The Government Relations Committee from the CCA California State Board of Directors recently submitted a letter to the Pacific Fisheries Management Council (PFMC) in support of their final authorization of the deep-set buoy gear (DSBG) swordfish fishery. This type of gear specifically targets swordfish very successfully at depth, and stands out because of its low bycatch and live release ability. Exempted fishery permit activity already has yielded a 98% marketable catch rate over the past six years of research and experimentation.
A recommendation has also been brought forth to the Council in the letter, which is also co-signed by the International Game Fish Association (IGFA) and Wild Oceans:
In consideration for the economics of the fishery, as well as for the cultural and social framework relevant to the fishery and affected fishing communities, to authorize 50 permits in the first year, and no more than 25 permits annually with a maximum of 300 permits, or if the National Marine Fisheries Service determines that less permits are necessary to ensure compliance with the Endangered Species Act and Marine Mammal Protection Act. By starting with a 50 boat fishery that increases annually, we can identify any significant issues as they arise and make modifications, such as time-area closures, to accommodate recreational fishing activity, tournaments or other high profile, high value events.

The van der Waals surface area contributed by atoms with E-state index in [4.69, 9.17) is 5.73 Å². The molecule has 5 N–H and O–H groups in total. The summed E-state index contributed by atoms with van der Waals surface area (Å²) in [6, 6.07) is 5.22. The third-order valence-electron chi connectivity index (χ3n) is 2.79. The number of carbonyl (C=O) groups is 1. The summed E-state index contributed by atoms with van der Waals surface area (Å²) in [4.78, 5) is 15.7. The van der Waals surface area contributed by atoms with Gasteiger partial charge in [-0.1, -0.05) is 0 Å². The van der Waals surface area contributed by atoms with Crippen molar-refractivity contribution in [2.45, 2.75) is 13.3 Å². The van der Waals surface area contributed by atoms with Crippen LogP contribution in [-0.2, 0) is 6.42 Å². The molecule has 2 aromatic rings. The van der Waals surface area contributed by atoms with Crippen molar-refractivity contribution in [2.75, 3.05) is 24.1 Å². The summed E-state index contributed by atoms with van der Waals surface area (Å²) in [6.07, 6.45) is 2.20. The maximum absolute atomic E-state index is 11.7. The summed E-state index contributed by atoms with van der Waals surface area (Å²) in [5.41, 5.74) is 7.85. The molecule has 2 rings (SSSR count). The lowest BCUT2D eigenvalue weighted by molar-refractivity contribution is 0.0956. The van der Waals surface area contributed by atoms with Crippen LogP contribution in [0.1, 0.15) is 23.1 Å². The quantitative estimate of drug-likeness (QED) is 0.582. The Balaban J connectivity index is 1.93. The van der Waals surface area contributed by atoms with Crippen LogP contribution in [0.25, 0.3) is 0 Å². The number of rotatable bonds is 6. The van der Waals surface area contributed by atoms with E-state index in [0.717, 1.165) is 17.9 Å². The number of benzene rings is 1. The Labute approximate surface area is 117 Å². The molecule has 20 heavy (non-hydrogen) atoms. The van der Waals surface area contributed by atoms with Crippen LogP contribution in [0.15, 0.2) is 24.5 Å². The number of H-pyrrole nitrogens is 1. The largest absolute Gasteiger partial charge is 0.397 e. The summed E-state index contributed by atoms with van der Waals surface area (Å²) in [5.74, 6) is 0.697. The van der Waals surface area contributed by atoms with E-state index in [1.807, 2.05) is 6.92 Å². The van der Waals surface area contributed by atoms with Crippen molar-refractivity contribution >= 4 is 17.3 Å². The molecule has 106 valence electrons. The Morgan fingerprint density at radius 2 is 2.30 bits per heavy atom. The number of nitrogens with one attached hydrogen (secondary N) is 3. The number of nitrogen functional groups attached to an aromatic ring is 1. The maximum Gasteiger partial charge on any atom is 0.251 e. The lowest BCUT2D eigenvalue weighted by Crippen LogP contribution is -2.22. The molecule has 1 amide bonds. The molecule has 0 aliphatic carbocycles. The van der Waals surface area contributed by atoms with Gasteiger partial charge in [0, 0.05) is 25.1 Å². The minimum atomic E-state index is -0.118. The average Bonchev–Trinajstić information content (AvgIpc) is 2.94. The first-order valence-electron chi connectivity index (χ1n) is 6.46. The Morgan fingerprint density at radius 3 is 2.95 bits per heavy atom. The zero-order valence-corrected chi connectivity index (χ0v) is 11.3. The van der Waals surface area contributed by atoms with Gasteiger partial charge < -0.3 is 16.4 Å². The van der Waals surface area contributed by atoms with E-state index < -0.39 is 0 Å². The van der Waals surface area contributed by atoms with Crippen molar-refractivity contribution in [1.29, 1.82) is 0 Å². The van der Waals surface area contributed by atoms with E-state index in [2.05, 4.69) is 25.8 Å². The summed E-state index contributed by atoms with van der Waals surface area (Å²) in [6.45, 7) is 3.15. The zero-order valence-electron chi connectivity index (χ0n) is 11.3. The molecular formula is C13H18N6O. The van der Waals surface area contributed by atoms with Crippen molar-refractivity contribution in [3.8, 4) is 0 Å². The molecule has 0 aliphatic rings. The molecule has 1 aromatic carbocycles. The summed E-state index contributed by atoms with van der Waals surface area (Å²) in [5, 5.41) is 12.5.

A limited entry fishery, starting with 50 vessels, will foster an economically as the DSBG swordfish market, like the harpoon caught market, pays fishermen a higher price per pound than drift gillnet, longline, or imported swordfish. This reflects the high quality of deep-set buoy gear caught swordfish and low ecological footprint. By phasing in this fishery, the Council can support steady market growth and ensure supply does not outpace demand.